"Without support and funding from Harvest, we would be unable to develop, promote and sustain initiatives to address health issues and work toward a healthier future for Martinsville and Henry County. "
- Barbara Jackman, Executive Director - MHC Coalition for Health and Wellness
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Rothtrock: Harvest Welcomes Public Input

March 8, 2012

The Harvest Foundation is a private organization, but it listens to the public’s ideas about what projects should be funded in the community, according to its chief executive.

“We always listen to the public’s voice, of the people in this region” as to the community’s needs “before we fund anything,” said Harvest President Allyson Rothrock.

It takes comments when people call or email the foundation, or they can stop by its offices and meet with Rothrock or another available staff member, she said.

“We don’t turn anyone away,” Rothrock added.

The foundation was established in 2002 with $150 million in proceeds from the sale of Memorial Hospital in Martinsville to help fund local initiatives pertaining to health, education and community vitality.

Rothrock acknowledged that some people say Harvest should be considered a public organization because local residents donated money for the hospital’s construction. She said she knows of no organization like Harvest that is set up as a public entity.

Foundation records show the construction of the hospital in 1970 cost about $7.75 million. About 55 percent of that amount was covered by funds from the federal Hill-Burton Act, which provided grants to improve the nation’s hospital system. Another 31 percent was donations from area companies and residents, and 14 percent was loans from area banks, according to Rothrock.

She said she thinks some people confuse Harvest for a government entity, which “we aren’t and never would be.”

Rothrock said the state attorney general’s office “looked over everything” — such as how Harvest was going to be funded and its service area — when the foundation was being established and approved it as a private entity.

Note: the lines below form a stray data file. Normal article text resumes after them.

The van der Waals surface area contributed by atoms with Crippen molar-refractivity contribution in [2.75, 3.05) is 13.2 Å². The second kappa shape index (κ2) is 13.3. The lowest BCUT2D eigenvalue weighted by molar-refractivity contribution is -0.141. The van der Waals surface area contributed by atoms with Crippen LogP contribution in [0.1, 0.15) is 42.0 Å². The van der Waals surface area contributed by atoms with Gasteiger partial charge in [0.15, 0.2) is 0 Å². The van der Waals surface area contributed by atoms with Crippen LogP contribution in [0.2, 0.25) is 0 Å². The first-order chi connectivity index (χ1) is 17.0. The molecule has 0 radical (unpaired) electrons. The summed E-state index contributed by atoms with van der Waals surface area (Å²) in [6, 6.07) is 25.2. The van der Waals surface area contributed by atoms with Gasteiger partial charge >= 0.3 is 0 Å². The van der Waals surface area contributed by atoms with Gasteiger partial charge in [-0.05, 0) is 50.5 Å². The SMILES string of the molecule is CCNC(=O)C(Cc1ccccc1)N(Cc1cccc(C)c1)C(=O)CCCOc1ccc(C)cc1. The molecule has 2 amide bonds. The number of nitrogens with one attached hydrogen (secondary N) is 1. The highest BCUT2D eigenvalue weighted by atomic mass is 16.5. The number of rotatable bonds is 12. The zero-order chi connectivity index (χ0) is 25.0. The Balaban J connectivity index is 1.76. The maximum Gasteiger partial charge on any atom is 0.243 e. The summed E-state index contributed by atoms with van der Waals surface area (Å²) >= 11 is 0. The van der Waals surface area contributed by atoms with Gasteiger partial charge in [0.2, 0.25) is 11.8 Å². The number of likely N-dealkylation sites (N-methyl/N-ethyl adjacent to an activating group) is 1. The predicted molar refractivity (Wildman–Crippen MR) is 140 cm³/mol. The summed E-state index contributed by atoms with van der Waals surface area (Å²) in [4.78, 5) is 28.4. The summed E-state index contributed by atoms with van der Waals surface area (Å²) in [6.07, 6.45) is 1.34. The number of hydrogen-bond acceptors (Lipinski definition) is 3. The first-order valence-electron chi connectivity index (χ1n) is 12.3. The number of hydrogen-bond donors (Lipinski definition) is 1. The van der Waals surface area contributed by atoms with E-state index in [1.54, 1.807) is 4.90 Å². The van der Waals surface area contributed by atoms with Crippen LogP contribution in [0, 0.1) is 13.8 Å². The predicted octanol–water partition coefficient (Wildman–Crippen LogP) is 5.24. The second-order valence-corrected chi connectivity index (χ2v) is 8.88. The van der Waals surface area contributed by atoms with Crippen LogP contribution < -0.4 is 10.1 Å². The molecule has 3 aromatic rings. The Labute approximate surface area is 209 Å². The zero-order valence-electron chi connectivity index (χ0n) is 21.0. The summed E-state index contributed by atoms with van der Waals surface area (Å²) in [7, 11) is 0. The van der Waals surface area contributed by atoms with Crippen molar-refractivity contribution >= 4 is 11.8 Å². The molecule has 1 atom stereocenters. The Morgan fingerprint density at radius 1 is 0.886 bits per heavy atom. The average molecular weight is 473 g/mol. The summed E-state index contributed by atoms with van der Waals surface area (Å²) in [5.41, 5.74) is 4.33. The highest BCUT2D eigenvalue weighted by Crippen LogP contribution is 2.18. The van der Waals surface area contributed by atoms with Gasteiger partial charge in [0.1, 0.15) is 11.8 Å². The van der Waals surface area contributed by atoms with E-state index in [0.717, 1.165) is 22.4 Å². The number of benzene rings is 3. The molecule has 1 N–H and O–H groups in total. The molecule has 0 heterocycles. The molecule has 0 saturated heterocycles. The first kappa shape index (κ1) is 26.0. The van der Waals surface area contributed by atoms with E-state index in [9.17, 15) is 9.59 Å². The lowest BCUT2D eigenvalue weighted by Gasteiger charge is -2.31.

Also, it could face an IRS audit at any time, she said, and its own auditors also scrutinize its files each year to make sure everything is in order.

Harvest has 12 board members, none of whom are paid for their service. Each member is eligible to serve up to three, three-year terms for a maximum of nine years on the board, Rothrock said.

When vacancies occur, the remaining members submit nominations to the board’s governance committee which, in turn, makes a recommendation to the full board on which nominee should fill the seat. The board then votes on the nomination, Rothrock said.

Nominees are considered based on their expertise in one of Harvest’s fields of interest, she said. For instance, if the person leaving the board works in education, another person in education will be sought for the seat.

Its members have included physicians, educators, business people, certified public accountants, attorneys and others, she added.  The process of applying for Harvest funds is detailed. When someone approaches Harvest with a funding idea, the person is connected to a program officer — Gladys Hairston for health, Angela Logan for education or Jeffrey Mansour for community vitality. Nancy Cox is director of programs for the foundation.

The program officer does a preliminary assessment, determining, for instance, that the proposal is from a nonprofit agency, according to Rothrock. If it does, the person is invited to submit a program summary, which is a short description of the project, its intentions and impact, she said.

The program team — the three officers and Cox — meets to discuss the summary and decides whether to invite submission of a full proposal. Rothrock reviews the team’s work and agrees or kills the idea.

If a full proposal is invited and submitted, it is again assigned to a program officer who works with the applicant, generally for five to seven weeks. During that time the applicant’s nonprofit status is verified, all the paperwork is put in order and other tasks are done. That work, Rothrock said, is standard for all foundations such as Harvest.

The program team meets about three times to discuss the proposal further and see if it fits Harvest’s mission and vision, she said.

Harvest board members get all the documentation on the proposal about three weeks before they meets to vote on grant requests. During that time, board members can submit questions on the proposals, which are answered in writing and shared with all board members.

When the board meets, it can change the recommendation or fund it completely, partially or not at all, Rothrock said. The staff has no authority to make a decision, she added.

Last year and this year, Harvest has two grant cycles. Requests are considered in April and October, Rothrock said.

"Our funds always will be dedicated to the betterment of the lives of the people who live and work in this area," she added.




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